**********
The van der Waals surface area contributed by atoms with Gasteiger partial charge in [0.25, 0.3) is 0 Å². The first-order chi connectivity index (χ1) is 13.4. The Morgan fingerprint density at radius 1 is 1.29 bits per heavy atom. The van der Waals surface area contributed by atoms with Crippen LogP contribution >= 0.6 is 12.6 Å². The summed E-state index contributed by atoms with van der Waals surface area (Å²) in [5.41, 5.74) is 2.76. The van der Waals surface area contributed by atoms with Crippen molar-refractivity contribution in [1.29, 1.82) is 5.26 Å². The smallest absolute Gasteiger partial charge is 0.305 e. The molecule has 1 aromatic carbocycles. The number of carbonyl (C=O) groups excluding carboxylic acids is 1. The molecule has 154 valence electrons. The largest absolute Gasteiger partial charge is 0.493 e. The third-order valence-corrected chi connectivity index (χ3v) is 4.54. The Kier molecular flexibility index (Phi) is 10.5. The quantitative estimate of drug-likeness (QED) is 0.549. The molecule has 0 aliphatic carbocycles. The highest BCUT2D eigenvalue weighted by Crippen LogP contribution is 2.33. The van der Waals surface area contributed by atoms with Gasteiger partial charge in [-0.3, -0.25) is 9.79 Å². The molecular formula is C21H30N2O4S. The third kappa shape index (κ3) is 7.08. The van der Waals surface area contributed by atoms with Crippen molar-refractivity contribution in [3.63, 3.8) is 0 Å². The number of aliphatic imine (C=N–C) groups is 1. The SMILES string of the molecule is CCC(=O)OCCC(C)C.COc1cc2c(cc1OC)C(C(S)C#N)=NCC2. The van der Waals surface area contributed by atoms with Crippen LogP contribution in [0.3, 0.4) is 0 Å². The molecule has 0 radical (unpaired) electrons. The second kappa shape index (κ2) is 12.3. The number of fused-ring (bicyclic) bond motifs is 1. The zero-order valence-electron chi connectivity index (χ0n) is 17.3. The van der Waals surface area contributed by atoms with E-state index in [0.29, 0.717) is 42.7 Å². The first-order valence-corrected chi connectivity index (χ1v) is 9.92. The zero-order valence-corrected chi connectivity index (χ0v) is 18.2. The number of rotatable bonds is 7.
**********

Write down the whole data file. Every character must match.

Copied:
The van der Waals surface area contributed by atoms with Gasteiger partial charge in [0.25, 0.3) is 0 Å². The first-order chi connectivity index (χ1) is 13.4. The Morgan fingerprint density at radius 1 is 1.29 bits per heavy atom. The van der Waals surface area contributed by atoms with Crippen LogP contribution >= 0.6 is 12.6 Å². The summed E-state index contributed by atoms with van der Waals surface area (Å²) in [5.41, 5.74) is 2.76. The van der Waals surface area contributed by atoms with Crippen molar-refractivity contribution in [1.29, 1.82) is 5.26 Å². The smallest absolute Gasteiger partial charge is 0.305 e. The molecule has 1 aromatic carbocycles. The number of carbonyl (C=O) groups excluding carboxylic acids is 1. The molecule has 154 valence electrons. The largest absolute Gasteiger partial charge is 0.493 e. The third-order valence-corrected chi connectivity index (χ3v) is 4.54. The Kier molecular flexibility index (Phi) is 10.5. The quantitative estimate of drug-likeness (QED) is 0.549. The molecule has 0 aliphatic carbocycles. The highest BCUT2D eigenvalue weighted by Crippen LogP contribution is 2.33. The van der Waals surface area contributed by atoms with Gasteiger partial charge in [-0.3, -0.25) is 9.79 Å². The molecular formula is C21H30N2O4S. The third kappa shape index (κ3) is 7.08. The van der Waals surface area contributed by atoms with Crippen molar-refractivity contribution in [3.63, 3.8) is 0 Å². The number of aliphatic imine (C=N–C) groups is 1. The SMILES string of the molecule is CCC(=O)OCCC(C)C.COc1cc2c(cc1OC)C(C(S)C#N)=NCC2. The van der Waals surface area contributed by atoms with Crippen LogP contribution in [0.3, 0.4) is 0 Å². The molecule has 0 radical (unpaired) electrons. The second kappa shape index (κ2) is 12.3. The number of fused-ring (bicyclic) bond motifs is 1. The zero-order valence-electron chi connectivity index (χ0n) is 17.3. The van der Waals surface area contributed by atoms with E-state index in [0.29, 0.717) is 42.7 Å². The first-order valence-corrected chi connectivity index (χ1v) is 9.92. The zero-order valence-corrected chi connectivity index (χ0v) is 18.2. The number of rotatable bonds is 7.